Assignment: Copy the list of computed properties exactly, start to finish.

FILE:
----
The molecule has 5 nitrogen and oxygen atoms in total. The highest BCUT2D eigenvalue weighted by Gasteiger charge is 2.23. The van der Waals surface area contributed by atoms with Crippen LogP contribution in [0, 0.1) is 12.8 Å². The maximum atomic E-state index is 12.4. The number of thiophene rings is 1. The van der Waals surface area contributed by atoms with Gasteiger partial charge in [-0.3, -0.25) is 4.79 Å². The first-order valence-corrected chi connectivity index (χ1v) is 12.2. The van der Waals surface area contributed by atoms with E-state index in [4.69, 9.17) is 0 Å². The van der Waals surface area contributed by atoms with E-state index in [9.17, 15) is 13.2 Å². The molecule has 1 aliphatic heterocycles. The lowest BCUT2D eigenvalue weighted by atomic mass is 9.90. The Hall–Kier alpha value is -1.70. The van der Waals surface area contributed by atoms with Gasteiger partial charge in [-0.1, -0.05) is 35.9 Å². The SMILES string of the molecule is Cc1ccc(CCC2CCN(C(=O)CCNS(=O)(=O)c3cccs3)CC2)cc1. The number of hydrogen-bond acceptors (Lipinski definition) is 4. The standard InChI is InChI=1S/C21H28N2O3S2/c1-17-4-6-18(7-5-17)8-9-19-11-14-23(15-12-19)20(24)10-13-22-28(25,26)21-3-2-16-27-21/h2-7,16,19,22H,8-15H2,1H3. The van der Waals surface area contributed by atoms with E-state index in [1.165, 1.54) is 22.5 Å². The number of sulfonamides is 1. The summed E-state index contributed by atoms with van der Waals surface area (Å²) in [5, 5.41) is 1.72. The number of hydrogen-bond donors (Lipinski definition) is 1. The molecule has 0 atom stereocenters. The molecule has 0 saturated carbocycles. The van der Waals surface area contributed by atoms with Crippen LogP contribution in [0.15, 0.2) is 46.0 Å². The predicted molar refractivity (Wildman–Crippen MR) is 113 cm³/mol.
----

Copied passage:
The molecule has 5 nitrogen and oxygen atoms in total. The highest BCUT2D eigenvalue weighted by Gasteiger charge is 2.23. The van der Waals surface area contributed by atoms with Crippen LogP contribution in [0, 0.1) is 12.8 Å². The maximum atomic E-state index is 12.4. The number of thiophene rings is 1. The van der Waals surface area contributed by atoms with Gasteiger partial charge in [-0.3, -0.25) is 4.79 Å². The first-order valence-corrected chi connectivity index (χ1v) is 12.2. The van der Waals surface area contributed by atoms with E-state index in [4.69, 9.17) is 0 Å². The van der Waals surface area contributed by atoms with E-state index in [9.17, 15) is 13.2 Å². The molecule has 1 aliphatic heterocycles. The lowest BCUT2D eigenvalue weighted by atomic mass is 9.90. The Hall–Kier alpha value is -1.70. The van der Waals surface area contributed by atoms with Gasteiger partial charge in [-0.1, -0.05) is 35.9 Å². The SMILES string of the molecule is Cc1ccc(CCC2CCN(C(=O)CCNS(=O)(=O)c3cccs3)CC2)cc1. The number of hydrogen-bond acceptors (Lipinski definition) is 4. The standard InChI is InChI=1S/C21H28N2O3S2/c1-17-4-6-18(7-5-17)8-9-19-11-14-23(15-12-19)20(24)10-13-22-28(25,26)21-3-2-16-27-21/h2-7,16,19,22H,8-15H2,1H3. The van der Waals surface area contributed by atoms with E-state index in [1.165, 1.54) is 22.5 Å². The number of sulfonamides is 1. The summed E-state index contributed by atoms with van der Waals surface area (Å²) in [5, 5.41) is 1.72. The number of hydrogen-bond donors (Lipinski definition) is 1. The molecule has 0 atom stereocenters. The molecule has 0 saturated carbocycles. The van der Waals surface area contributed by atoms with Crippen LogP contribution in [0.15, 0.2) is 46.0 Å². The predicted molar refractivity (Wildman–Crippen MR) is 113 cm³/mol.